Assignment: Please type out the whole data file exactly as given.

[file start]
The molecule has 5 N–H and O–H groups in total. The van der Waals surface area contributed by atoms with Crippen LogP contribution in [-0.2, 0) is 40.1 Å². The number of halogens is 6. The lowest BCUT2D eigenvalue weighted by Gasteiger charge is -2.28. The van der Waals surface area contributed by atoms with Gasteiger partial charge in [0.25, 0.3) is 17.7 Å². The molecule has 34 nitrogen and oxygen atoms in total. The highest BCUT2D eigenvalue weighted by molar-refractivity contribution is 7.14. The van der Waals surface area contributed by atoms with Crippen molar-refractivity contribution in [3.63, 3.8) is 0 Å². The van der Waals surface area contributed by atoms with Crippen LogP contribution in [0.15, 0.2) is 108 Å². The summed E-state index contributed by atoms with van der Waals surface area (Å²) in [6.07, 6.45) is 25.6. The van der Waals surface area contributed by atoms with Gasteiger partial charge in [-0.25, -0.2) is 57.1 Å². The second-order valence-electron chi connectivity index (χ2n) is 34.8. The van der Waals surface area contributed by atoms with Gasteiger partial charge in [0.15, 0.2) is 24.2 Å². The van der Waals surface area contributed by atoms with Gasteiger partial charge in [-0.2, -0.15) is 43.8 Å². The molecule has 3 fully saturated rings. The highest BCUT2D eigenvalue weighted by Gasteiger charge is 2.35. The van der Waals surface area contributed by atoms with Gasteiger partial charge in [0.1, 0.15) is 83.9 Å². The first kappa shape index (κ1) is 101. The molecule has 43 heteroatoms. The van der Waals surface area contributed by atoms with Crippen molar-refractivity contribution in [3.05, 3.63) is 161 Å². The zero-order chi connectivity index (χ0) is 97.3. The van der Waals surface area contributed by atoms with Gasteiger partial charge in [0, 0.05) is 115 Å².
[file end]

The molecule has 5 N–H and O–H groups in total. The van der Waals surface area contributed by atoms with Crippen LogP contribution in [-0.2, 0) is 40.1 Å². The number of halogens is 6. The lowest BCUT2D eigenvalue weighted by Gasteiger charge is -2.28. The van der Waals surface area contributed by atoms with Gasteiger partial charge in [0.25, 0.3) is 17.7 Å². The molecule has 34 nitrogen and oxygen atoms in total. The highest BCUT2D eigenvalue weighted by molar-refractivity contribution is 7.14. The van der Waals surface area contributed by atoms with Crippen molar-refractivity contribution in [3.63, 3.8) is 0 Å². The van der Waals surface area contributed by atoms with Crippen LogP contribution in [0.15, 0.2) is 108 Å². The summed E-state index contributed by atoms with van der Waals surface area (Å²) in [6.07, 6.45) is 25.6. The van der Waals surface area contributed by atoms with Gasteiger partial charge in [-0.25, -0.2) is 57.1 Å². The second-order valence-electron chi connectivity index (χ2n) is 34.8. The van der Waals surface area contributed by atoms with Gasteiger partial charge in [0.15, 0.2) is 24.2 Å². The van der Waals surface area contributed by atoms with Gasteiger partial charge in [-0.2, -0.15) is 43.8 Å². The molecule has 3 fully saturated rings. The highest BCUT2D eigenvalue weighted by Gasteiger charge is 2.35. The van der Waals surface area contributed by atoms with Gasteiger partial charge in [0.1, 0.15) is 83.9 Å². The first kappa shape index (κ1) is 101. The molecule has 43 heteroatoms. The van der Waals surface area contributed by atoms with Crippen molar-refractivity contribution in [3.05, 3.63) is 161 Å². The zero-order chi connectivity index (χ0) is 97.3. The van der Waals surface area contributed by atoms with Gasteiger partial charge in [0, 0.05) is 115 Å².